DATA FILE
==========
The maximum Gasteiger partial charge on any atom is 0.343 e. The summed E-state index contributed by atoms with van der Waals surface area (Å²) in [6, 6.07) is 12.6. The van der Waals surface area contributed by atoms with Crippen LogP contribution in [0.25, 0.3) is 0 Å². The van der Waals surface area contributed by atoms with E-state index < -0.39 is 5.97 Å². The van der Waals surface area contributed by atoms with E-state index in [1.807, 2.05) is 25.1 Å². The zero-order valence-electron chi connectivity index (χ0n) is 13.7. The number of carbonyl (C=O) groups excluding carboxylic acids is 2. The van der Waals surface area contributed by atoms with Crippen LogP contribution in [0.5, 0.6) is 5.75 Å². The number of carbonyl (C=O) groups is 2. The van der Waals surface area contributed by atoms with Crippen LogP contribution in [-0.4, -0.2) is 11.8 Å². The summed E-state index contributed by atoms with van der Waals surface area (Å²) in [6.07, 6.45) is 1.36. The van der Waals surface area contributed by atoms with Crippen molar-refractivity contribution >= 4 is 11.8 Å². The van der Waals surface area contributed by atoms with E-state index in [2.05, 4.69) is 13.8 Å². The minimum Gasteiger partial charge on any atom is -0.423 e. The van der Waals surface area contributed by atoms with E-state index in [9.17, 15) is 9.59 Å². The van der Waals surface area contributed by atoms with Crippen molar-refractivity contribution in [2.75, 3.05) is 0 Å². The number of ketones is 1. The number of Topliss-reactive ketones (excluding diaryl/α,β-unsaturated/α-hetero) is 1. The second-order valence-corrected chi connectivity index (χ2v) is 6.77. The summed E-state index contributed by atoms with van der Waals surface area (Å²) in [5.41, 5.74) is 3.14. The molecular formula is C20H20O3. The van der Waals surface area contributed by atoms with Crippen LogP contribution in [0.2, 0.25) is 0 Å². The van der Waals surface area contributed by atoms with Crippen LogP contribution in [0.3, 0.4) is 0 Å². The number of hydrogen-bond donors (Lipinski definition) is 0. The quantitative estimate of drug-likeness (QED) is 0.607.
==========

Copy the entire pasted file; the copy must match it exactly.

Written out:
The maximum Gasteiger partial charge on any atom is 0.343 e. The summed E-state index contributed by atoms with van der Waals surface area (Å²) in [6, 6.07) is 12.6. The van der Waals surface area contributed by atoms with Crippen LogP contribution in [0.25, 0.3) is 0 Å². The van der Waals surface area contributed by atoms with E-state index < -0.39 is 5.97 Å². The van der Waals surface area contributed by atoms with E-state index in [1.807, 2.05) is 25.1 Å². The zero-order valence-electron chi connectivity index (χ0n) is 13.7. The number of carbonyl (C=O) groups excluding carboxylic acids is 2. The van der Waals surface area contributed by atoms with Crippen LogP contribution in [0.5, 0.6) is 5.75 Å². The number of carbonyl (C=O) groups is 2. The van der Waals surface area contributed by atoms with Crippen LogP contribution in [-0.4, -0.2) is 11.8 Å². The summed E-state index contributed by atoms with van der Waals surface area (Å²) in [6.07, 6.45) is 1.36. The van der Waals surface area contributed by atoms with Crippen molar-refractivity contribution >= 4 is 11.8 Å². The van der Waals surface area contributed by atoms with E-state index in [2.05, 4.69) is 13.8 Å². The minimum Gasteiger partial charge on any atom is -0.423 e. The van der Waals surface area contributed by atoms with E-state index in [9.17, 15) is 9.59 Å². The van der Waals surface area contributed by atoms with Crippen molar-refractivity contribution in [2.75, 3.05) is 0 Å². The number of ketones is 1. The number of Topliss-reactive ketones (excluding diaryl/α,β-unsaturated/α-hetero) is 1. The second-order valence-corrected chi connectivity index (χ2v) is 6.77. The summed E-state index contributed by atoms with van der Waals surface area (Å²) in [5.41, 5.74) is 3.14. The molecular formula is C20H20O3. The van der Waals surface area contributed by atoms with Crippen LogP contribution in [0.2, 0.25) is 0 Å². The van der Waals surface area contributed by atoms with Crippen LogP contribution in [0.3, 0.4) is 0 Å². The number of hydrogen-bond donors (Lipinski definition) is 0. The quantitative estimate of drug-likeness (QED) is 0.607.